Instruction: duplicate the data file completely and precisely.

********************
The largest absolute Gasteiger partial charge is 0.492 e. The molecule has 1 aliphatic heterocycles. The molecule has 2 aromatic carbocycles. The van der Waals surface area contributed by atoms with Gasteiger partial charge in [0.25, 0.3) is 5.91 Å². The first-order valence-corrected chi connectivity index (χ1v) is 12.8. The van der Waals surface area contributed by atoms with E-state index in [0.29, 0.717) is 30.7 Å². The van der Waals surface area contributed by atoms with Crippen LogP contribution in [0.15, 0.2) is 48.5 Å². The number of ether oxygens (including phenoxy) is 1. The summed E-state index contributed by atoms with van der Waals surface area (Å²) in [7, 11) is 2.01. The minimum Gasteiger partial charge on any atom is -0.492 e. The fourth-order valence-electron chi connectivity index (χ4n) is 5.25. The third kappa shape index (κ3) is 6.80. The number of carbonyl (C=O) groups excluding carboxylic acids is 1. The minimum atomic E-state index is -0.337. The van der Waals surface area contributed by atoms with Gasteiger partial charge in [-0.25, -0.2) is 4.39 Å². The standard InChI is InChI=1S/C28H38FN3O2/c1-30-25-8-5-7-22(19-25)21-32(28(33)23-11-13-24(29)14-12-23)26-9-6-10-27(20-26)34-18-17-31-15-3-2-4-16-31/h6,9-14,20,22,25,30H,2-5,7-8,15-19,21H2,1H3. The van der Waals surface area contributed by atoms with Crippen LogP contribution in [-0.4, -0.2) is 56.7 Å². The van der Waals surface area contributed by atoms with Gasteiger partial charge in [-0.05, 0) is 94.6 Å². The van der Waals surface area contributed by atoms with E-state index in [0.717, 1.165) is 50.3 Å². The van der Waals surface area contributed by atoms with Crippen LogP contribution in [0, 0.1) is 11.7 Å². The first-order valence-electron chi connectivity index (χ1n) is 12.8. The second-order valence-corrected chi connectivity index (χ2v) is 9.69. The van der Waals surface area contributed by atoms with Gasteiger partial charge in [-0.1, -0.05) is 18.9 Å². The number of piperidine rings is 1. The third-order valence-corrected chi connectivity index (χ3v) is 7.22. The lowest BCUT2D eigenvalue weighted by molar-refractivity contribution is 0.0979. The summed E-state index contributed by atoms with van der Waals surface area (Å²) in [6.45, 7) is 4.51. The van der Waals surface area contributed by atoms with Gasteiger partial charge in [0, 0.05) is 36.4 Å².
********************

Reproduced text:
The largest absolute Gasteiger partial charge is 0.492 e. The molecule has 1 aliphatic heterocycles. The molecule has 2 aromatic carbocycles. The van der Waals surface area contributed by atoms with Gasteiger partial charge in [0.25, 0.3) is 5.91 Å². The first-order valence-corrected chi connectivity index (χ1v) is 12.8. The van der Waals surface area contributed by atoms with E-state index in [0.29, 0.717) is 30.7 Å². The van der Waals surface area contributed by atoms with Crippen LogP contribution in [0.15, 0.2) is 48.5 Å². The number of ether oxygens (including phenoxy) is 1. The summed E-state index contributed by atoms with van der Waals surface area (Å²) in [7, 11) is 2.01. The minimum Gasteiger partial charge on any atom is -0.492 e. The fourth-order valence-electron chi connectivity index (χ4n) is 5.25. The third kappa shape index (κ3) is 6.80. The number of carbonyl (C=O) groups excluding carboxylic acids is 1. The minimum atomic E-state index is -0.337. The van der Waals surface area contributed by atoms with Gasteiger partial charge in [-0.25, -0.2) is 4.39 Å². The standard InChI is InChI=1S/C28H38FN3O2/c1-30-25-8-5-7-22(19-25)21-32(28(33)23-11-13-24(29)14-12-23)26-9-6-10-27(20-26)34-18-17-31-15-3-2-4-16-31/h6,9-14,20,22,25,30H,2-5,7-8,15-19,21H2,1H3. The van der Waals surface area contributed by atoms with Crippen LogP contribution in [-0.4, -0.2) is 56.7 Å². The van der Waals surface area contributed by atoms with Gasteiger partial charge in [-0.05, 0) is 94.6 Å². The van der Waals surface area contributed by atoms with E-state index in [0.717, 1.165) is 50.3 Å². The van der Waals surface area contributed by atoms with Crippen LogP contribution in [0, 0.1) is 11.7 Å². The first-order valence-electron chi connectivity index (χ1n) is 12.8. The second-order valence-corrected chi connectivity index (χ2v) is 9.69. The van der Waals surface area contributed by atoms with Gasteiger partial charge in [-0.1, -0.05) is 18.9 Å². The number of piperidine rings is 1. The third-order valence-corrected chi connectivity index (χ3v) is 7.22. The lowest BCUT2D eigenvalue weighted by molar-refractivity contribution is 0.0979. The summed E-state index contributed by atoms with van der Waals surface area (Å²) in [6.45, 7) is 4.51. The van der Waals surface area contributed by atoms with Gasteiger partial charge in [0, 0.05) is 36.4 Å².